Warning: This blog includes content of a potentially upsetting nature.
Chadwick Boseman was born in 1976 in South Carolina and went on to attend Howard University in Washington, graduating with a Bachelor of Fine Arts in directing. He then attended the British American Drama Academy in Oxford, England.
He was known for his portrayals of Jackie Robinson in ’42’ and James Brown in ‘Get on Up’ and he also played the iconic superhero Black Panther. He was the breath of fresh air the film industry needed, blazing a new path by playing historical Black American figures, as well as bringing diversity to the Marvel Cinematic Universe.
He was diagnosed with stage 3 colon cancer in 2016, and for four years her persevered and continued to work as the cancer progressed, choosing to keep his diagnosis and treatment a secret from colleagues and directors.
When I woke up on 28 August 2020 to the news that Chadwick Boseman had died I was surprised by the depth of my sorrow.
I felt loss. And I’ll admit it – I cried, which is something I have never done before in response to the death of someone I didn’t personally know.
I still can’t put my finger on what it was that caused that reaction. Was it because of what he represented to the Black community as a result of playing the role of the Black Panther? Was it because he was a father who left a family behind? Was it because he was so close in age to me? Was it the surprise and shock of it all? I might never know.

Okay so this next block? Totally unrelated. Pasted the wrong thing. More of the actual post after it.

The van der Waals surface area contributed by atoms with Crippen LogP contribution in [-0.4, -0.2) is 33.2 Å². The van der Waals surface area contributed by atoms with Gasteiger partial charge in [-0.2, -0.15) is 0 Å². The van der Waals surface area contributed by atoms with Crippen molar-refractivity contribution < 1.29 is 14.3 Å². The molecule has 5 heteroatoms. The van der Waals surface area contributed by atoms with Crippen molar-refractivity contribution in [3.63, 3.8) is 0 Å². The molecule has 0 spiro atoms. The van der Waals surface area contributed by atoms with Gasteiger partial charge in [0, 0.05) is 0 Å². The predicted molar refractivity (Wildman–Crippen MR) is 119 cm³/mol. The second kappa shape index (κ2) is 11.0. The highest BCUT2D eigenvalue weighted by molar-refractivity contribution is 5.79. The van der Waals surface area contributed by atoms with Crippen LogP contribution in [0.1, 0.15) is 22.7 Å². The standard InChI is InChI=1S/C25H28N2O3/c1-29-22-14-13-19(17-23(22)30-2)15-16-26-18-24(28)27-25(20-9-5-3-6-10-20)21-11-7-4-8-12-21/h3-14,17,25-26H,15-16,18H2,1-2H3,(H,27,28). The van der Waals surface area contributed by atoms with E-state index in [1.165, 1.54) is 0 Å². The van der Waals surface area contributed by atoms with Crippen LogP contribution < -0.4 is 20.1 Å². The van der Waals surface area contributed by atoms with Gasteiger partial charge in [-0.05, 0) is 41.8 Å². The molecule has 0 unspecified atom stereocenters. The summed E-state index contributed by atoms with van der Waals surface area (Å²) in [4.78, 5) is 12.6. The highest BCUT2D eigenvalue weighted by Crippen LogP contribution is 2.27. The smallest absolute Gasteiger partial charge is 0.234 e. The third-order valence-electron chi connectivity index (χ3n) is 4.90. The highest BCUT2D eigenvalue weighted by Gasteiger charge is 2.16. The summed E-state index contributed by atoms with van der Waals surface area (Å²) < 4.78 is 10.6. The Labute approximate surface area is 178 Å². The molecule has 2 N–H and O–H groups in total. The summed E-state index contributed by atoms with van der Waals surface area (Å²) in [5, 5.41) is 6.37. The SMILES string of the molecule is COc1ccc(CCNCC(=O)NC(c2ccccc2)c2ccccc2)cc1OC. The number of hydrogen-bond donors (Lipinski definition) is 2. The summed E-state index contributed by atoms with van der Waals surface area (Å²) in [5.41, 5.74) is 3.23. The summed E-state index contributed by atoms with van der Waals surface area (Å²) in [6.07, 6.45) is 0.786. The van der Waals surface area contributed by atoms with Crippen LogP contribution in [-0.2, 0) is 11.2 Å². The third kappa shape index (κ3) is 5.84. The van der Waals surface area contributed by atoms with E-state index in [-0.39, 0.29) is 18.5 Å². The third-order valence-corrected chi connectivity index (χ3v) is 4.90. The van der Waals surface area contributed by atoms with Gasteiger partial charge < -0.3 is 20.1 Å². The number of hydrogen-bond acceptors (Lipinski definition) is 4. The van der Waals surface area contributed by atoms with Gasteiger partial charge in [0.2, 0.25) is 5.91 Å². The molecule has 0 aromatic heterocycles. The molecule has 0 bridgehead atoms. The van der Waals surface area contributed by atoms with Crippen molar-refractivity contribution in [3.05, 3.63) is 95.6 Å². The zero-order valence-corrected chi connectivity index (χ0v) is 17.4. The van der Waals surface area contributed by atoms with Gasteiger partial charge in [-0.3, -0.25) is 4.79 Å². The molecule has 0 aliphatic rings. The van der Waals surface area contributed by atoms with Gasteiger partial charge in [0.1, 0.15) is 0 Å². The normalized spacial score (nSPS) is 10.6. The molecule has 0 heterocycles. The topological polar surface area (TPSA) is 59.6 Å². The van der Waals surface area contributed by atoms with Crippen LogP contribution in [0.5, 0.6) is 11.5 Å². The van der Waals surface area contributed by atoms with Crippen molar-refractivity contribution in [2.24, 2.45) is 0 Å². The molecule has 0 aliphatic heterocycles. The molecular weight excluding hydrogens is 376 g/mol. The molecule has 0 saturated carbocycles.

But what I do know is that I found the next few hours on social media harrowing. His death, his face was every where I turned. It was every other post, every other story. I had to log out for 48 hours for my own mental health.
Similarly when Chrissy Teigen and John Legend shared the story of and photos from their miscarriage, I felt so triggered.
It took me to a really dark place as I’m sure it did for many others who have experienced a similar loss. I was sitting in the living room and I remember my sister asking if I was ok and I just started to cry. I needed 72 hours offline for that one.
Why am I telling you this? Today is World Mental Health Day and I want to say that we all struggle with our mental health from time to time. Me too.
But when I struggle I always find it helps to talk to one of the superheroes in my life. The kind that Chadwick Boseman references in my quote today: “Receiving an award for playing a superhero is amazing, but it’s even greater to acknowledge the heroes that we have in real life”.
If you are are struggling please find your superheroes. I could be one. Or a friend. Or a GP. Or a Samaritan or someone at the end of a helpline.
Or maybe you can be that superhero for yourself by recognising what you need and getting it for yourself – taking time out, going out in nature, getting a mani, pedi or massage or whatever works for you.
But please don’t be afraid to get help and to ask for help if you need it.
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